Friday, December 2, 2016

The Star of Castle Rock - A Community Symbol of Hope

Blogger: Amber Schamel

Castle Rock in 1917
Most of my growing up years were spent in the vicinity of Castle Rock, Colorado. This is a quaint town along the I-25 corridor between Denver and Colorado Springs. The town is named after a large rock structure that is visible for some time before and after you drive through the town. To me, it never quite looked like a castle, but apparently to the early settlers, it did.

Around this time of year, one of the things that my siblings and I looked forward to the most was seeing the Christmas star shining from the top of Castle Rock. As we were driving, we'd always watch for it to come into sight. The star is quite an icon for the community, but until recently, I didn't know the interesting history behind it.

During the height of the Depression and Dustbowl, the community around Castle Rock, Colorado was desperate. Besides the terrible economy, there was also a drought. Out of work and watching their crops dry up and the soil blow away, the farmers in the area were losing hope. In 1936, community leaders in Castle Rock came up with a plan to give the town a boost. They would build a huge star and light it up for all to see, which would hopefully draw the attention of travelers and bring more business to the area.

The man who owned "The Rock" happily donated the portion of land for the giant star to set on. The people of the community pulled together to make the project happen. The Town Council donated the funds for the material, the design was drafted by the Works Progress Administration, and local businesses supplied gas and electrical work. The work on the Castle Rock star had begun. 

The most difficult part of the project was tackled by the Volunteer firemen. The Castle Rock was 290 foot tall at the time and there was no road or trail. The men lugged forty foot steel rods to the top and welded them together. The local electric and telephone company donated the poles and wire to run electricity to the top. 

Castle Rock Star - 1940
Courtesy of the Douglas County
History Research Center used under Creative Commons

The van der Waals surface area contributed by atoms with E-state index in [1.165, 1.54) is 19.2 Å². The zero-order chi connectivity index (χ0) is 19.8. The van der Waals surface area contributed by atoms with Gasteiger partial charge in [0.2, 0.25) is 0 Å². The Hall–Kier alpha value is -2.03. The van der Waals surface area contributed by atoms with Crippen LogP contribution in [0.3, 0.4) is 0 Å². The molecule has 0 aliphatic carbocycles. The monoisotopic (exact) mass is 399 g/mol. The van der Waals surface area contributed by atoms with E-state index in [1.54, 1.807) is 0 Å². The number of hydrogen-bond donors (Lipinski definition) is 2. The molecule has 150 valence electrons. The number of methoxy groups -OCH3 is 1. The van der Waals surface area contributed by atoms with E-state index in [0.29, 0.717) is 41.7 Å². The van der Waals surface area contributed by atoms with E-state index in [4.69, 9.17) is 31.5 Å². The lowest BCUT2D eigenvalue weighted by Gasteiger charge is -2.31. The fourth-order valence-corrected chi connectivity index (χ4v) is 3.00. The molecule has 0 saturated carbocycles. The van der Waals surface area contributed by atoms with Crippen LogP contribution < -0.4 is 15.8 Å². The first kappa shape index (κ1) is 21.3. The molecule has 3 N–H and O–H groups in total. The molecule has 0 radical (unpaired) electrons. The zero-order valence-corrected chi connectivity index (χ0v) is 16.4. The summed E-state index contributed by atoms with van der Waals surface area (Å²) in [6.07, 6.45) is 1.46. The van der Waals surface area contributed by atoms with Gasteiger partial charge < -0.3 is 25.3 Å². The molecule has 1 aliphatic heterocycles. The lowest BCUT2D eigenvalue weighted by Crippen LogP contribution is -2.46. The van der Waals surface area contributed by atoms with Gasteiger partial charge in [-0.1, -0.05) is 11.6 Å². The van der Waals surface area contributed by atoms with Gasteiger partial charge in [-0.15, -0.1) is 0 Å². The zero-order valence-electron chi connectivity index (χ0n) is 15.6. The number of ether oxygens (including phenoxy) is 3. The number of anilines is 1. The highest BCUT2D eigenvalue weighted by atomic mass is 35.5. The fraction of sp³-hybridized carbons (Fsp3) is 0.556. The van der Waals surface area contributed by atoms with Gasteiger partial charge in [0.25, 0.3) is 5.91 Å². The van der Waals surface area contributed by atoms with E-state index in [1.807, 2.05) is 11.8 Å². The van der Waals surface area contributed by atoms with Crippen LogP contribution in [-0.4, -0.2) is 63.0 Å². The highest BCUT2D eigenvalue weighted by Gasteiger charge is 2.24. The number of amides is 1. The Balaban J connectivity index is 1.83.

At last, the star was finished. At forty-five feet tall with almost 100 light bulbs, the star would shine from 5pm to midnight throughout the Christmas season. This tradition carried on from 1936 until 1940, but in 1941, the hope that shined forth from that star was challenged again.

As the United States committed every resource to the efforts of WWII, the rationing of electricity extinguished the star of Castle Rock, though the structure remained. Even during its dim years, the star symbolized the sacrifice of a community for the war effort.

Finally, on August 14,1954, the war was over. That night, the community transformed the star and lit it up in a giant "V" as the people celebrated victory late into the night. 

In 1965, new community leaders began a star lighting ceremony. This ceremony has been an intricate part of the Castle Rock community ever since. Multiple times it has been threatened by energy crisises and community hardships, but it has stood the test of time. 
Photo by Jeff Albright

This year is the star's 80th birthday.  It is lit the week before Thanksgiving and stays illuminated until after the National Western Stock Show. 

To me, the star represents hope and the strength of a community when we work together. Does your community have a symbol like this? I'd love to hear about it!



Author of over half a dozen books, Amber Schamel writes riveting stories that bring HIStory to life. She has a passion for travel, history, books and her Savior. This combination results in what her readers call "historical fiction at its finest".  She lives in Colorado and spends half her time volunteering in the Ozarks. Visit her online at and download a FREE story by subscribing to her Newsletter!


  1. Thank you, Amber. I've delighted in this star many times as we've traveled along I-25. Now knowing the history, the sight will be even more impressive!

    1. Thanks for stopping by today, Sherida! I'm so glad you enjoyed the post. :)
      Safe travels!

  2. Very interesting info. Thank you Amber. :-)

  3. What a cool story. I love when a town has a tradition like this. So glad the star is still shining.

  4. Interesting post. Thanks for sharing Amber. I haven't traveled along I-25.